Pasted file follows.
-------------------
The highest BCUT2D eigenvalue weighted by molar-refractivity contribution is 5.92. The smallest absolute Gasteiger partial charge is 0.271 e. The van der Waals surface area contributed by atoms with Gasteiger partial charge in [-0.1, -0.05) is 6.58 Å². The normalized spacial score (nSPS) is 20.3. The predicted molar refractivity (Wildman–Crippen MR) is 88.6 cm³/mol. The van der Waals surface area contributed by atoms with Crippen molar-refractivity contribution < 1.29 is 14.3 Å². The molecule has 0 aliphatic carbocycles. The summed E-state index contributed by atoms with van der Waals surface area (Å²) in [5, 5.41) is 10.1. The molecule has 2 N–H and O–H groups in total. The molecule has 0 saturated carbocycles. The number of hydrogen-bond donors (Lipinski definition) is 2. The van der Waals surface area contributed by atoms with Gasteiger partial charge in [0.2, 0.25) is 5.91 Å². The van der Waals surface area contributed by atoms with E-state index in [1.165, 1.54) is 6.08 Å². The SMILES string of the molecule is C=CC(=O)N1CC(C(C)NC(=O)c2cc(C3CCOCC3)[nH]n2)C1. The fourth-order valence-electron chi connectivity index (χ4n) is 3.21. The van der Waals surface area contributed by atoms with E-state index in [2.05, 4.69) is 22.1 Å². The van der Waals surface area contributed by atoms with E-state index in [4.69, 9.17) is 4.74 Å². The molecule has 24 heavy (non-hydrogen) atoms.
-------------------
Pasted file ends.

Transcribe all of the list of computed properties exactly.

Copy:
The highest BCUT2D eigenvalue weighted by molar-refractivity contribution is 5.92. The smallest absolute Gasteiger partial charge is 0.271 e. The van der Waals surface area contributed by atoms with Gasteiger partial charge in [-0.1, -0.05) is 6.58 Å². The normalized spacial score (nSPS) is 20.3. The predicted molar refractivity (Wildman–Crippen MR) is 88.6 cm³/mol. The van der Waals surface area contributed by atoms with Crippen molar-refractivity contribution < 1.29 is 14.3 Å². The molecule has 0 aliphatic carbocycles. The summed E-state index contributed by atoms with van der Waals surface area (Å²) in [5, 5.41) is 10.1. The molecule has 2 N–H and O–H groups in total. The molecule has 0 saturated carbocycles. The number of hydrogen-bond donors (Lipinski definition) is 2. The van der Waals surface area contributed by atoms with Gasteiger partial charge in [0.2, 0.25) is 5.91 Å². The van der Waals surface area contributed by atoms with E-state index in [1.165, 1.54) is 6.08 Å². The SMILES string of the molecule is C=CC(=O)N1CC(C(C)NC(=O)c2cc(C3CCOCC3)[nH]n2)C1. The fourth-order valence-electron chi connectivity index (χ4n) is 3.21. The van der Waals surface area contributed by atoms with E-state index in [2.05, 4.69) is 22.1 Å². The van der Waals surface area contributed by atoms with E-state index in [4.69, 9.17) is 4.74 Å². The molecule has 24 heavy (non-hydrogen) atoms.